How to Occupy a Location

The past two weeks we’ve talked about staking your claim and establishing your role. The next important step is to occupy that location.  The third purpose of the Positioning Play is to help you occupy it, and the key principle of occupation is mass, so let’s talk about how mass influences occupation.  Mass is matter with indefinite shape and size.  Mass occupies space and it is a factor in force (force = mass * acceleration).

Because mass occupies space it prevents something else from occupying that same space.  In the same way that a home whose residents are nearby is less of a target for thieves, settlers protected their claims against intruders simply by living on their property.  In addition to being near at hand, the more industrious settlers made their presence known by exerting themselves upon their claim.  They cleared the land of trees, brush and rocks.  They tilled the soil and they planted crops.  In other words they actively inhabited the claim.  In that same way, a salesperson can occupy space on the calendars of their prospects and they can exert influence on them by their body language, dress and demeanor.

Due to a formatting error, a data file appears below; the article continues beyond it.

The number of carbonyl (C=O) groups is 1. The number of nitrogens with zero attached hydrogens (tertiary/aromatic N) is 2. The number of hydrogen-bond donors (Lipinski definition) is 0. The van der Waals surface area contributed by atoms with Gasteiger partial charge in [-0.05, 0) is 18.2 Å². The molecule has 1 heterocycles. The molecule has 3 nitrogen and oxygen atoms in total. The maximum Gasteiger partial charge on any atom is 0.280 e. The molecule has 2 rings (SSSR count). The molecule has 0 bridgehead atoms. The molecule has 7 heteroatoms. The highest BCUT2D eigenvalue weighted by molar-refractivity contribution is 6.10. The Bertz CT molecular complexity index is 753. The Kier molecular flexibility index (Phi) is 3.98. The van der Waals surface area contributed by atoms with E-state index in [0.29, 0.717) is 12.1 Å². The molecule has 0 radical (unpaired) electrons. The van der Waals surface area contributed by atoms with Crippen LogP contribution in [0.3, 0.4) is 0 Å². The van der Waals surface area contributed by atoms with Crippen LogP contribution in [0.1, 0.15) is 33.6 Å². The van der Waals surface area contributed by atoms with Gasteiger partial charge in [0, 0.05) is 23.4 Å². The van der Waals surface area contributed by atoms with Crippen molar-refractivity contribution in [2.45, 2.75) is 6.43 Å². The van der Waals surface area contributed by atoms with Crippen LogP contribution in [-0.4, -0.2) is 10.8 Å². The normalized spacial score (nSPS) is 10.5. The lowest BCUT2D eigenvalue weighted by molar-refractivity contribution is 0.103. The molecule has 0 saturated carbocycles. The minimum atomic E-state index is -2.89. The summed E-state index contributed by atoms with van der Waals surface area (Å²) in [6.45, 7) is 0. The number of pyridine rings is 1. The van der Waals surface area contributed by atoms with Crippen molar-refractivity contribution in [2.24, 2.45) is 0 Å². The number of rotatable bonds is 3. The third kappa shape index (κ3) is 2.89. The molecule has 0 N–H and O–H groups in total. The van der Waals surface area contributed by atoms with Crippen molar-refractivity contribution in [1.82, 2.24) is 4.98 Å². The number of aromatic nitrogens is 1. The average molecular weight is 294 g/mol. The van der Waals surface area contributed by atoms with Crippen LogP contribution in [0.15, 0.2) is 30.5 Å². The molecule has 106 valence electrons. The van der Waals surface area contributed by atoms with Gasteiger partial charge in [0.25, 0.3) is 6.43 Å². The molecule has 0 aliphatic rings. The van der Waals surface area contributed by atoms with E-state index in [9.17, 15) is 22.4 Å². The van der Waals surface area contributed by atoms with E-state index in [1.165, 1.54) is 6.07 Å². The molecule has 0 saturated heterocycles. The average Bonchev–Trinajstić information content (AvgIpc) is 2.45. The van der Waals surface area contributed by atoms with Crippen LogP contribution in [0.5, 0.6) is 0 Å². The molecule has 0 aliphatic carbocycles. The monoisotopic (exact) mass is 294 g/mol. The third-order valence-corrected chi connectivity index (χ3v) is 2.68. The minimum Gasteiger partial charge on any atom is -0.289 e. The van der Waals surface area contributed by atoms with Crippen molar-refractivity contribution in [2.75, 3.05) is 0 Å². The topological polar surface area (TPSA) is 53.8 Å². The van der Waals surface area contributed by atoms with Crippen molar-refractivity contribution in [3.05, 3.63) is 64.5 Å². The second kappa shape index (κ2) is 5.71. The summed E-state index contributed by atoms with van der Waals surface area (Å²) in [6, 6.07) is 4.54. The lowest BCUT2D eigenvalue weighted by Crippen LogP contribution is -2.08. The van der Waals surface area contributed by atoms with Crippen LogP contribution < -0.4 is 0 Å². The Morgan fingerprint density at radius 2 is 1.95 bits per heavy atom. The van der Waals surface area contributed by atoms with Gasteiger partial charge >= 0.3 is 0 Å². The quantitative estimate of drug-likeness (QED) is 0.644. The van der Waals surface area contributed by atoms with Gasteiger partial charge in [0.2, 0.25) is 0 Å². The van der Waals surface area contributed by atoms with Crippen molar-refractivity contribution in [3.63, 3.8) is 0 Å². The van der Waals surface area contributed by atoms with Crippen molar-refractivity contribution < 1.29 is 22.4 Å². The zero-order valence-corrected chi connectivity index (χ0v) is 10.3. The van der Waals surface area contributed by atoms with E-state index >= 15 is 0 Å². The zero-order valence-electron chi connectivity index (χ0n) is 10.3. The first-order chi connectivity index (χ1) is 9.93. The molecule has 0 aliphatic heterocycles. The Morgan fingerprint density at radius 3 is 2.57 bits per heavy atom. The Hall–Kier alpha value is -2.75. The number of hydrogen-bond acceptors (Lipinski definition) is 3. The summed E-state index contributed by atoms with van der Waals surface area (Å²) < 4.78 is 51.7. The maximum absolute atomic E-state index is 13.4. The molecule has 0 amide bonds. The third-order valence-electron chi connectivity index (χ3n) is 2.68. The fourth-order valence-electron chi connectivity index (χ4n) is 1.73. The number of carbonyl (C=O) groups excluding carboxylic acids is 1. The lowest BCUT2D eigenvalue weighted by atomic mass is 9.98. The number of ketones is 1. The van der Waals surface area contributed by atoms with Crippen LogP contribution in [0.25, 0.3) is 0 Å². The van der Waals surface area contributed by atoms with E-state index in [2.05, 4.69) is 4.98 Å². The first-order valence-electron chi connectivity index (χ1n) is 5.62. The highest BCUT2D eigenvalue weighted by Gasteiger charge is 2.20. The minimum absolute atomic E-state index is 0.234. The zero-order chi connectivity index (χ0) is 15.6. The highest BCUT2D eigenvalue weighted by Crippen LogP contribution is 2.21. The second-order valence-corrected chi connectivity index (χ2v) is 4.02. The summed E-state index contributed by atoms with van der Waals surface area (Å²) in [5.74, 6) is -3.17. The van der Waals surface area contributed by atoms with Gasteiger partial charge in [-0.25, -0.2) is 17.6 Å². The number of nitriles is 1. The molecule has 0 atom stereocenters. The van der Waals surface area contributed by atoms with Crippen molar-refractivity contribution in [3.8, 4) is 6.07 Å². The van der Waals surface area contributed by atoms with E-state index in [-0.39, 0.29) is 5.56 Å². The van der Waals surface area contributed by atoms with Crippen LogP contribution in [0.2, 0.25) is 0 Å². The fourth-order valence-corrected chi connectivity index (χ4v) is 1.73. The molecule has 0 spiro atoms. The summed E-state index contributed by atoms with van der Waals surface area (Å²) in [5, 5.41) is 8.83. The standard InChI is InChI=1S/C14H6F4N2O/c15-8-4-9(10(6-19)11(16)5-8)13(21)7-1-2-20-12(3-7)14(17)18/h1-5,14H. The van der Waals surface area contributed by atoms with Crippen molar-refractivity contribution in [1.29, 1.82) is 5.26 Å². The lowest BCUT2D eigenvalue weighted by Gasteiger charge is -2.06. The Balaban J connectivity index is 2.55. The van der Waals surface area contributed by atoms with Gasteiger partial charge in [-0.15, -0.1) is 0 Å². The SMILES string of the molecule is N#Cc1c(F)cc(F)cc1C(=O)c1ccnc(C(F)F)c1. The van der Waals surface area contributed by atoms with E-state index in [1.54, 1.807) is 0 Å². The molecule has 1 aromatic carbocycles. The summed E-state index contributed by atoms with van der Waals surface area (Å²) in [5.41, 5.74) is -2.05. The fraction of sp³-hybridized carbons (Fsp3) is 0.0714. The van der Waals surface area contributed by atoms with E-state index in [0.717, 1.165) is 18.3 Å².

Another example of positioning comes from the game of chess.  According to the US Chess Federation, the Queen is the most powerful piece in the game of chess.  She can move any number of squares horizontally, vertically, or diagonally as long as her path is unobstructed.

At the beginning of the game however the influence of the queen is greatly restricted.  Although the same rules govern the play of the queen, she is unable to move and cannot attack.  Her only role is to provide limited defensive protection to the surrounding pieces.  In this configuration the queen exerts very little influence on the game.  The rules governing her have not changed, only her position on the board is different.

For this reason, one legitimate strategy in chess is a positioning strategy.  A person playing a positioning strategy in chess will orchestrate their moves to control the four center squares.  The knight when positioned at the start of the game can attack or defend only three other squares.  However when the knight is positioned in one of the four center squares he can attack or defend eight squares.  Simply because of his position, the knight occupying one of the four center squares exerts two and a half times the influence on the game compared to a knight in its starting position.

By occupying a strategic position, the knight can defend against encroachment and exert its force.  In the same way, all salespeople can have some influence simply because they have a title and a telephone, but salespeople who orchestrate their moves to control a strategic position exert greater force or influence on the outcome.  The positioning play helps establish the salesperson in a position of excellence that will put the odds of success in their favor by staking a claim, establishing a role, and occupying crucial market space.

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